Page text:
Spotlight turns to baseball and Padres’ weighty expectations
Just hours after confetti fell on the NFL champion Kansas City Chiefs in Glendale, Arizona, the sports spotlight shifted to pitchers and catchers who began reporting to spring training complexes Monday ahead of the World Baseball Classic
A few miles up the freeway from Glendale, San Diego Padres skipper Bob Melvin spoke about managing expectations with his star-laden club, which has its long-suffering fans whipped into a frenzy after a stirring run to the NL Championship Series last fall.
Once Fernando Tatis Jr. rejoins the active roster on April 20 following a drug suspension, Melvin will roll out a lineup that figures to include Manny Machado, who finished second in NL MVP voting; Juan Soto, who came over in a blockbuster trade with Washington on Aug. 2; and Xander Bogaerts, who signed a $280 million, 11-year deal on Dec. 8.
“We have a lot of star players here. We seem to bring another one in every few weeks or so,” Melvin quipped. “It’s been neat to see because the fanbase has really followed it and embraced it. When you have this many household names, it just adds to the excitement coming into spring training.”
Padres owner Peter Seidler hasn’t been afraid to add hefty contracts, and many fans expect nothing less than the franchise’s first World Series title. The team estimated 48,000 people turned out for FanFest on Feb. 4, waiting in long lines, sometimes for hours, for autographs and photos, and jamming a grassy knoll beyond the center field fence to hear players speak.
“You have to embrace it,” Melvin said. “It’s going to be there regardless. You have to understand that’s the position we’ve put ourselves in. That’s a good thing, right? … I think everybody here understands what the expectations are.”
Position players headed for the WBC aren’t due in camp until Thursday, but Bogaerts already was taking swings on Monday. He’ll play for the Netherlands before returning to the Padres to play shortstop, with Tatis slated to play in the outfield. Right-hander Yu Darvish, who signed a $108 million, six-year contract on Thursday, flew to Japan on Sunday for his country’s pre-WBC camp.
Tatis posted a brief video on his Instagram story showing a locker full of Nike cleats and trainers. Adidas ended its deal with Tatis after MLB suspended him for 80 games on Aug. 12 after he tested positive for a performance-enhancing drug. Neither Nike nor Tatis’ agent returned messages seeking comment. Tatis hasn’t played since 2021. He was on the cusp of returning from surgery on his broken left wrist when he was suspended. The video also shows a Rawlings glove. Rawlings is owned by Seidler Equity Partners and MLB Properties. Peter Seidler is founder and managing partner of Seidler Equity Properties.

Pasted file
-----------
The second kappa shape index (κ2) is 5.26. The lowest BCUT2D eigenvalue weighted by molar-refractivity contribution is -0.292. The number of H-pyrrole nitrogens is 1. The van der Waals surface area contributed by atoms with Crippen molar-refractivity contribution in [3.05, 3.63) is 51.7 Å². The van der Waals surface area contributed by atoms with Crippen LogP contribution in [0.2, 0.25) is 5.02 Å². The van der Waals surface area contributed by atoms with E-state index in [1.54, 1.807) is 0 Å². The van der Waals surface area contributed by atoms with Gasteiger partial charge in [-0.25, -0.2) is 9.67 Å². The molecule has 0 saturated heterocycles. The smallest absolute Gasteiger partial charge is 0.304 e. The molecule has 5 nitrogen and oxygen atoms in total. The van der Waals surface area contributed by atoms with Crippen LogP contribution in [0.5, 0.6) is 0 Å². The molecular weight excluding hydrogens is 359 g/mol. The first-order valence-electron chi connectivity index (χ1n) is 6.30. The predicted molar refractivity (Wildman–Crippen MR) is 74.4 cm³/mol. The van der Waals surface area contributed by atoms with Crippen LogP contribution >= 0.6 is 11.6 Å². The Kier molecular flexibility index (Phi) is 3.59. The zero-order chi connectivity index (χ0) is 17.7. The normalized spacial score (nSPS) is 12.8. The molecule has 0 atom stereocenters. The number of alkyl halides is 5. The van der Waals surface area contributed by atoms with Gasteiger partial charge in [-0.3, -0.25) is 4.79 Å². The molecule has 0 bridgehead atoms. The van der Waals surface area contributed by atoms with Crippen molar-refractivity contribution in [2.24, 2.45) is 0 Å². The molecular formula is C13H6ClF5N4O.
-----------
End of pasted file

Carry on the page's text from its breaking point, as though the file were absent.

Veteran reliever Adam Ottavino, who re-signed with the New York Mets for $14.5 million over two years, is looking forward to pitching for the U.S. in the WBC.
“It’s going to be cool,” he said in Port St. Lucie, Florida. “I played in ’09 for Italy and I always wanted another opportunity to play in it again. It was a really fun tournament for me that first time and I also knew that I wasn’t going to play for anybody but, you know, USA if I got the chance. It’s always been a kind of a dream. So excited to join the team and see if we can bring it home.”
Also in camp was outfielder Brandon Nimmo, who was re-signed at $162 million over eight years. “My work ethic doesn’t change. Who I am doesn’t change. What I expect out of myself doesn’t change,” Nimmo said. “I just get to focus on baseball and winning. And I’m really, really happy to be able to do that.”
The Mets, who won 101 games last season, were eliminated in the wild-card round by the Padres.
CORTES OUT OF WBC
New York Yankees left-hander Nestor Cortes will miss the WBC due to a strained right hamstring but hasn’t ruled out being ready for the start of the regular season.
“Came in on Wednesday and told the staff I was a little banged up,” Cortes said at the Yankees’ minor league complex in Tampa, Florida. “After long talks, obviously, the best interest was to stay out of it. The biggest goal right here is to get healthy and be ready for the start of the season. I think it’s something that’s definitely doable to start the season off healthy and in the rotation.”
GHOST RUNNERS HERE TO STAY
Starting extra innings with a runner on second base during the regular season is now permanent after being unanimously adopted by MLB’s 11-person competition committee on Monday. Used for the last three seasons during the coronavirus pandemic, the rule is known by some as “Ghost Runner” and by others as the “Manfred Man” after Commissioner Rob Manfred.
AP Baseball Writer Ronald Blum and AP freelance writers Chuck King and Mark Didtler contributed to this report.
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